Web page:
Government changes to renting laws have fuelled housing discrimination

Xenophobia has been increasing in the UK over the past five years, spurred on by fear mongering about immigration whether in regards to the refugee crisis or Brexit.

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Professor Tendayi Achiume from the UN’s special rapporteur on contemporary racism said this environment has made ethnic minorities more ‘vulnerable to racial discrimination and intolerance’.

Government legislation has also added to this climate with the ‘Right to Rent’ laws giving landlords incentives and excuses to not rent to immigrants or British, Asian and minority individuals (BAME).

The Right to Rent scheme came into effect across the nation in February 2016 after being tried out in the West Midlands in December 2014.

It was part of the larger Immigration Act 2014.

In theory, it is designed to catch ‘overstayers’ and other illegal immigrants, with landlords facing a penalty of £3,000 per tenant if they are caught with them in their properties.

However, it has had the knock-on effect of landlords discriminating against potential tenants to avoid paying these fines.

The Joint Council for the Welfare of Immigrants (JCWI) found that 51% of landlords are less likely to rent to non-British tenants while 48% are less likely to rent to those who cannot produce a British passport.

The Retail Landlord Association (RLA) similarly discovered 20% of 50,000 Landlords said they would not rent to EEA nationals and over half expressed reluctance to rent to those on time restricted visas.

These attitudes, in part created by the new laws, have had extremely negative effects on many groups.

The JCWI also found out that many persons who were human trafficking survivors, stateless, asylum seekers, survivors of domestic violence or other vulnerable groups are being denied residency.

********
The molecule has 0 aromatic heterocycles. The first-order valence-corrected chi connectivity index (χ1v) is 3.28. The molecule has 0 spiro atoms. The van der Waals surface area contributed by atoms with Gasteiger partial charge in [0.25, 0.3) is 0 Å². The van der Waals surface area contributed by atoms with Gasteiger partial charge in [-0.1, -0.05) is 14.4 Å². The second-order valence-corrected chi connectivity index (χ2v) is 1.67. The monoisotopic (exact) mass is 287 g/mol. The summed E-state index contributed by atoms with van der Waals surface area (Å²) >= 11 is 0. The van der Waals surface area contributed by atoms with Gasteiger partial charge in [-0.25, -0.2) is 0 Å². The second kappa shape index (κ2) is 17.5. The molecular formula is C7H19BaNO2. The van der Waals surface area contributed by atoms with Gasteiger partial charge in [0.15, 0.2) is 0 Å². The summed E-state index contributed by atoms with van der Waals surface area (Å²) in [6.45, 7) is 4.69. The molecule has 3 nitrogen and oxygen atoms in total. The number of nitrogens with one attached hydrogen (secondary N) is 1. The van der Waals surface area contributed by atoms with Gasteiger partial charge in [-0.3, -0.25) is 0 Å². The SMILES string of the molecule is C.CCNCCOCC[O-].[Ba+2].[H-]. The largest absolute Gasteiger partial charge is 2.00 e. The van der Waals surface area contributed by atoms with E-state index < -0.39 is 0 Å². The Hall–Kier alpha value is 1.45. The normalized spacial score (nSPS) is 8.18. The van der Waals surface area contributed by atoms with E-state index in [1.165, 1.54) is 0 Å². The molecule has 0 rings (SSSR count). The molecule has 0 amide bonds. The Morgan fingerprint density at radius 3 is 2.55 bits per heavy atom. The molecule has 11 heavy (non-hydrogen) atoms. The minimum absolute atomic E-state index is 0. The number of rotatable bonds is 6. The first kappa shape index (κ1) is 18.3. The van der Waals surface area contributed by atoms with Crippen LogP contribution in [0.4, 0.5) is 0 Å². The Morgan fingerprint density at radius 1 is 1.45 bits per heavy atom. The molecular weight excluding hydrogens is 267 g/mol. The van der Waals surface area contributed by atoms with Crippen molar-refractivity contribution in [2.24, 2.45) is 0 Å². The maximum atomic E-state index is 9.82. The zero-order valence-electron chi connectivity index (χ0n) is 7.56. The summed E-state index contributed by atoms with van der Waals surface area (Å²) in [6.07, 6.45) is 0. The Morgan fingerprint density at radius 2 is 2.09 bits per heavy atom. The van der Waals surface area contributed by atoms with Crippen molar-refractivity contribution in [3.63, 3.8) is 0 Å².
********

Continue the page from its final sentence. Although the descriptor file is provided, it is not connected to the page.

As is to be expected, these types of vulnerable people often don’t have proper identification documents.

Landlords have also been reported to refuse housing to those with foreign sounding names, resulting in blatant racist discrimination against children of migrant descent.

A less noted side effect is also the discrimination against UK-born British children who grew up in care or whose parents did not apply for British citizenship, meaning they simply cannot prove to the landlords they were born in the UK.

In a Britain with rising anti-migrant sentiment, it seems wrong to allow an individual landlord to deny housing to people who have the clear right to live in the UK.

Many warned about the effects of these policies in 2015 but since then the High Court has ruled that the legislation breaches the European Convention on Human Rights.

But this does not seem to deter a Tory party increasingly taken over by anti-immigrant Brexiteers.

These Right to Rent laws, combined the post-Brexit points based migration system, will make Britain a far less desirable place for EU nationals, and migrants in general, to come and live and work.

The government’s pursuit of a hard-right Brexit and a ‘tough’ stance on immigration will continue to have knock-on effects that will hurt the vulnerable most.

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